Climate change: What we will need to spend, and what we will need to change, to reach net zero

Countries and companies have been accelerating their commitments to achieve net zero by 2050. But reaching that target is much easier said than done. What would it take to get there? The short answer: a substantial change in spending and a significant shift in mindsets.

Our latest research estimates cumulative spending of $275 trillion globally over the next 30 years on physical assets in energy and land-use to reach net zero. This represents an annual average of $9.2 trillion, about $3.5 trillion more than we’re spending today. By comparison, that annual increase would be equivalent to half of 2020’s global corporate profits, one-quarter of total tax revenue, and 15% of gross fixed capital formation.

Both these aggregate and average numbers hide further complexities. One is the massive reallocation of capital required. About two-thirds of spending today goes towards high-emissions assets like fossil-based power and internal combustion engine vehicles; roughly the same proportion has to go towards low-emission ones on average through 2050. Another is the front-loaded nature of the investments, with the biggest increase required between 2026 and 2030. And a yet more important one is how unevenly the burdens of the transition would be felt.

Indeed, sectors with high-emissions products or operations, such as fossil fuels and automotive, would be disproportionately exposed, as would those with high-emissions supply chains, such as construction. The same holds true for countries dependent on fossil fuel production and for many emerging economies, which would have to spend 1.5 times or more on the transition as a share of their GDP than advanced economies. And the burden would be felt more pointedly by more vulnerable populations across the world.

These numbers (based on a scenario-based simulation and hence not a prediction or prescription) are helpful in focusing minds on the nature and magnitude of the challenge, and in highlighting the question of how and by whom the transition would be financed. But they need to be understood in context.

First, the annual spend increase may be less than $3.5 trillion. Our projection shows that if the current policies put in place across countries, as well as their expected population and income growth, were accounted for, the increase could be about $1 trillion annually. At the same time, many policies have yet to be funded, and additional expenditures for redundancy in energy systems, adaptation, and safety nets are needed. Still the total price tag could be smaller.

Second, this spending should be weighed against the costs of inaction; it would counter rising physical climate risks, provide a real chance to limit warming to 1.5°C or 2.7ºF above pre-industrial levels by 2100, and reduce the odds of the most catastrophic impacts of climate change, which can be expected when non-linear physical effects accumulate.

Third, much of the spending has a return, and indeed our research finds opportunities for growth as decarbonization spurs new efficiencies and creates new products for new markets—which would create jobs and strengthen growth and inclusion.

Fourth, while the spending need is large, the world can afford it: Other research we published highlights how the global balance sheet has tripled in size in the past 20 years, with total global net worth rising to about $500 trillion. Utilizing a part of that wealth toward productive uses to fund the net-zero transition could and should be a priority. The financial outlay in response to the current pandemic is also an indication of what can be done when a necessity is recognized.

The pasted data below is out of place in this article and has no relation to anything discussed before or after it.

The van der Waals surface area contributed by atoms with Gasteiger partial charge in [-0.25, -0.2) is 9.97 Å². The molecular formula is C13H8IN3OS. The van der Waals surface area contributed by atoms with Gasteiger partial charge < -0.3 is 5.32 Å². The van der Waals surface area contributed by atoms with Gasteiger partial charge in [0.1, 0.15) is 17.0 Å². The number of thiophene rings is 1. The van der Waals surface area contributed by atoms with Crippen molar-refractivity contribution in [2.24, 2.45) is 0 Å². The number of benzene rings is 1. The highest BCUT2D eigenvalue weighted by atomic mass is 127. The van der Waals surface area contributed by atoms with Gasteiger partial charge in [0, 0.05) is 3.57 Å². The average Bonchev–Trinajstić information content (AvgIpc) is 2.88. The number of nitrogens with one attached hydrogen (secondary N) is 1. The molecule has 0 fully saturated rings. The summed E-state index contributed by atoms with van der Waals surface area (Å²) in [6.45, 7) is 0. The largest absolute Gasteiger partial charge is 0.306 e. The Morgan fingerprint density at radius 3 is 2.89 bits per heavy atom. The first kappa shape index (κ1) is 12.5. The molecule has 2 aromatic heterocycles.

Numbers, even when put in context, do not tell the whole story, however. Indeed, many other elements need to be put in place for the transition, such as technological innovation, supply chains, and natural resources, as well as effective governance and institutions. And action must be taken to avoid the risks of a disorderly transition, where the ramping-down of high-emissions activities is not matched by the ramping-up of low-emissions ones.

Addressing these questions will require at least three main mindset shifts. The first is a broadened notion of self-interest—both the self and the interest. These challenges can only be met with a notion of self that extends beyond regional and national boundaries and the current generation, and a notion of interest that fully appreciates how much of our prosperity is tied to natural capital and the climate stability we have enjoyed over the past ten millennia.

Secondly, for the investment itself, it is critical to expand time horizons for returns in order to preserve physical livability and economic opportunity—essentially a different “discount rate.” A close partnership between public and private sectors would be central to enabling such a shift.

Finally, solving a fundamentally global, borderless problem requires an unprecedented level of global collaboration and unity of purpose. The universal nature of the transition means that all stakeholders need to play a role. But for some stakeholders the costs will be much more difficult to bear than for others. A genuine effort is needed to address such challenges in a spirit of fairness and pragmatism.

Against that backdrop, the transition should not be merely viewed as a cost: The required economic shifts open up the prospect of a fundamentally transformed global economy with lower energy costs and numerous other benefits that can be scarcely quantified now.

But will we get there? No one can say for sure. One way to think about the question is to see it as a contest between the constraints imposed by our current economic, social, and political systems and the laws of Nature. The question may be less about who will win but after how many rounds and with what score.

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